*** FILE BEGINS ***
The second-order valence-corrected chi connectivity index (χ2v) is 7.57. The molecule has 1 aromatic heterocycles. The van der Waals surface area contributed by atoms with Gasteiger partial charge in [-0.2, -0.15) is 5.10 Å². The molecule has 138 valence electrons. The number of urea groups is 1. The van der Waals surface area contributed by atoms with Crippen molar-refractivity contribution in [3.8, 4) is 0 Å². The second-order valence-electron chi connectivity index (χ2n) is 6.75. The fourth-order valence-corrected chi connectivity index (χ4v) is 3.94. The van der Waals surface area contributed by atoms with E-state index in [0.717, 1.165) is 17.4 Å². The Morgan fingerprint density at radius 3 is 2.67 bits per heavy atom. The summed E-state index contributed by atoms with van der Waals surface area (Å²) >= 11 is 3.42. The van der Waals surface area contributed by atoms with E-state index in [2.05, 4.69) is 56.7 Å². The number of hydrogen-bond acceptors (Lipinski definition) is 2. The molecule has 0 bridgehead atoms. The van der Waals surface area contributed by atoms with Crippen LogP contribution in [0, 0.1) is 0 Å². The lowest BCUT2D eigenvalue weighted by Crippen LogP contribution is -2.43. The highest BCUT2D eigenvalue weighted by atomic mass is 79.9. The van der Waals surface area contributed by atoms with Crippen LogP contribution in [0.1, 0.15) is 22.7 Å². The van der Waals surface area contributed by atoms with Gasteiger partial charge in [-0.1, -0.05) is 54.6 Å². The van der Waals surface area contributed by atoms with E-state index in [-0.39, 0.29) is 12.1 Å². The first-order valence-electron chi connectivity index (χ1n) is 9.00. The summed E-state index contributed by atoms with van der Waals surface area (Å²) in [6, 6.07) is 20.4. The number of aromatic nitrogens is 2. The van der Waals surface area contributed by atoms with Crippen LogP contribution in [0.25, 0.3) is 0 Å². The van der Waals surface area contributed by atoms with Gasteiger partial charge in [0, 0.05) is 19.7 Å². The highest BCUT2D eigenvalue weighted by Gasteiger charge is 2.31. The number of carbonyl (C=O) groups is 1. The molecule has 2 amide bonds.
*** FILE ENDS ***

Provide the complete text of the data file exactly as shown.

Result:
The second-order valence-corrected chi connectivity index (χ2v) is 7.57. The molecule has 1 aromatic heterocycles. The van der Waals surface area contributed by atoms with Gasteiger partial charge in [-0.2, -0.15) is 5.10 Å². The molecule has 138 valence electrons. The number of urea groups is 1. The van der Waals surface area contributed by atoms with Crippen molar-refractivity contribution in [3.8, 4) is 0 Å². The second-order valence-electron chi connectivity index (χ2n) is 6.75. The fourth-order valence-corrected chi connectivity index (χ4v) is 3.94. The van der Waals surface area contributed by atoms with E-state index in [0.717, 1.165) is 17.4 Å². The Morgan fingerprint density at radius 3 is 2.67 bits per heavy atom. The summed E-state index contributed by atoms with van der Waals surface area (Å²) >= 11 is 3.42. The van der Waals surface area contributed by atoms with E-state index in [2.05, 4.69) is 56.7 Å². The number of hydrogen-bond acceptors (Lipinski definition) is 2. The molecule has 0 bridgehead atoms. The van der Waals surface area contributed by atoms with Crippen LogP contribution in [0, 0.1) is 0 Å². The lowest BCUT2D eigenvalue weighted by Crippen LogP contribution is -2.43. The highest BCUT2D eigenvalue weighted by atomic mass is 79.9. The van der Waals surface area contributed by atoms with Crippen LogP contribution in [0.1, 0.15) is 22.7 Å². The van der Waals surface area contributed by atoms with Gasteiger partial charge in [-0.1, -0.05) is 54.6 Å². The van der Waals surface area contributed by atoms with E-state index in [-0.39, 0.29) is 12.1 Å². The first-order valence-electron chi connectivity index (χ1n) is 9.00. The summed E-state index contributed by atoms with van der Waals surface area (Å²) in [6, 6.07) is 20.4. The number of aromatic nitrogens is 2. The van der Waals surface area contributed by atoms with Crippen LogP contribution in [0.25, 0.3) is 0 Å². The van der Waals surface area contributed by atoms with Gasteiger partial charge in [0, 0.05) is 19.7 Å². The highest BCUT2D eigenvalue weighted by Gasteiger charge is 2.31. The number of carbonyl (C=O) groups is 1. The molecule has 2 amide bonds.